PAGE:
The Editors’ Most Influential Essays from 2018-2023

a corkboard with images of our most memorable essays

In honor of our 5-year relaunch-iversary, we’re sharing a selection of Dismantle essays that have made an impact on us.

To be sure, this isn’t a “best of” list. We only publish pieces we love, so the whole magazine is the best of Dismantle! Instead these essays highlight the range and evolution of Dismantle’s voice, marking some standout milestones that have brought us here today. 

From inaugural editions of our beloved series to this year’s special issue on the body, we’ve seen some incredible work these last five years. Thank you to everyone who has made this magazine a special place to come for creative community, purposeful writing and excellent storytelling.

Before the Relaunch

In 2017, we were still figuring out who we were and how we should proceed. Luckily, we kept getting encouraging signs that Dismantle was a good idea. Highlights from the year include Jenny Saxton-Rodríguez’s essay on Hamilton, which was so gorgeous Lin Manuel-Miranda shared it on his socials with the comment that he wasn’t crying, there was just dust in his eyes. It was also the year we began the Dismantle After Party, and a short essay by Fiona Kang, one of Sara’s students, became a runaway hit. 

President Obama with the cast of Hamilton
Official White House Photo by Pete Souza (2015), Public Domain
A brightly clad leg lifted on a log.
Photo courtesy of Anna T. Bernstein
A group of women with different body types in bathing suits
Is there room for Asian women in the Body Positive movement? Image from ModCloth’s 2016 swimsuit campaign


The year we became a real online journal! Our After Parties got bigger, and we started to find that sweet balance of story, personal narrative, and cultural critique. 

A child in a bedroom holding new school supplies
Photo courtesy of Christina Owens


Ahh, the last Before Times year. We focused a lot on fashion and pop culture criticism that was deeper than the typical internet hot take, but more accessible and fun to read than an academic essay. We loved, for example, how Jen Ayre’s essay combined witty writing with actionable advice and empathetic critique.

These pieces continue to be among our most read. 

Broad City two young white jewish women in evening wear
The Broad City finale. l-r: Abbi Jacobson, Ilana Glazer, Photo Credit: Matthew Peyton, Comedy Central 2019
side by side images of Catherine Fung in a black dress and the famous portrait of Madame X in a similar dress and pose
Catherine Fung as John Singer Sargent’s infamous Madame X (1884). Photo courtesy of the author.


We feel like something important happened in 2020? Are we remembering right? Did the whole world literally close up shop, catch on fire, and try to end democracy? Yet somehow, our writers kept writing stunning, brilliant essays! One thing we learned when we published Aisling Walsh’s ahead-of-the-curve piece on cacao ceremonies: it can take time, but readers will always discover great writing.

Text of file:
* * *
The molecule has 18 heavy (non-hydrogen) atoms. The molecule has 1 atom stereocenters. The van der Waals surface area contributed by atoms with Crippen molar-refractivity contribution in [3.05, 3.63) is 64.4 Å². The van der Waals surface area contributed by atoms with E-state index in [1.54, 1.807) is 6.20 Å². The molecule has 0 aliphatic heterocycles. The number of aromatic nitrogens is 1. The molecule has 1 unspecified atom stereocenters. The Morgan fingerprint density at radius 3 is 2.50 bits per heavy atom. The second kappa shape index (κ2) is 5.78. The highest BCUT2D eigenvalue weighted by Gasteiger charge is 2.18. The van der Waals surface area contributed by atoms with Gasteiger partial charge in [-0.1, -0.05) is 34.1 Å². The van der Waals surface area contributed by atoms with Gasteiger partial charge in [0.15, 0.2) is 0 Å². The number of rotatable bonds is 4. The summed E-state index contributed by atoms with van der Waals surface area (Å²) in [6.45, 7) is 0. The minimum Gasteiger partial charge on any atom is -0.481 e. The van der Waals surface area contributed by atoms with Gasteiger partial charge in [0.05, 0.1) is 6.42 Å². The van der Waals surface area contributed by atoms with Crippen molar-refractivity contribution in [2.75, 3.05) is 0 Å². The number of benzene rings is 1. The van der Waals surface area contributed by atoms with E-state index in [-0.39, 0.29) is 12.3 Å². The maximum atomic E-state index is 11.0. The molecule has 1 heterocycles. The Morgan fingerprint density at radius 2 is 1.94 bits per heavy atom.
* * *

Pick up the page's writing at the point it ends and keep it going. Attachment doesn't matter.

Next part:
Cacao pod close up
Organic and fair trade cacao trees from Finca la Florida in Quetzaltenango. Photo/Aisling Walsh
black silhouette approaching polyamory symbols
Illustration by the author


The same day we published Madeleine Barbier’s fabulous piece on Love Island, our website crashed and we spent three months rebuilding it from scratch. Fun times. Luckily, like Aisling’s Cacao piece, the essay was too good not to attract readers. And we kept going, kicking off our new website with a special Cottagecore series and rounding out the year with Justin Duyao’s gorgeous reflection on the relationships we build with inanimate objects.

Love Island contestants on a big white couch
Screenshot from Love Island. ITV2, 2015
1980s Prairie revival snapshots
Clockwise from left: the author in 1982, Saks Fifth Avenue ad 1981, the author’s sister in 1982, Women’s Wear Daily 1983.
half visible fountain and pigeons and things
Photo courtesy of Justin Duyao

What We Hold On To

by Justin Duyao


This is the year we began publishing issues, rather than individual essays. Our first full issue came out in summer of 2022. All the essays below illustrate what every one of our writers has offered: the ability to weave critique and personal narrative around a purposeful idea, offering tools for everyday life and politics.

Academia Novel Femme Yumi Pak in a bookstore
Yumi Pak at the Downtowne Bookstore in Riverside, CA. Photo by Joo Ok Kim.
not that vanlife. close up of a dirty, tattooed hand
Photo courtesy of Effy Mitchell.
The author’s mother (left) and the author (right) in different decades. Courtesy of Iris Leona Marie Cross.


Without really intending to, so far 2023 has taken us deep into reflections on the body and diet culture. We also love to joke that we need more boobs to make the algorithms happy, so thank you to Rachel Harmon for writing an amazing essay about shopping, bras and her changing relationship to her breasts!

Two cupcakes that look like breasts
Image created with Canva Pro license.

Befriending My Breasts

by Rachel Harmon

Sara Tatyana Bernstein
Sara is the co-founder of Dismantle Magazine. You can also find her writing on Longreads, LitHub, Hippocampus, Catapult, The Outline, Racked, BuzzFeed Reader, and more.
Elise is a writer, editor and educator with 20+ years in academia and communications. When she isn’t writing web copy, editing a manuscript or putting together the next issue of Dismantle Magazine, she’s teaching. She works part time as a university instructor and recently became a certified yoga teacher. A Louisiana native, Elise enjoys spending time in Mexico with her partner and their dog, “Peligrosa.”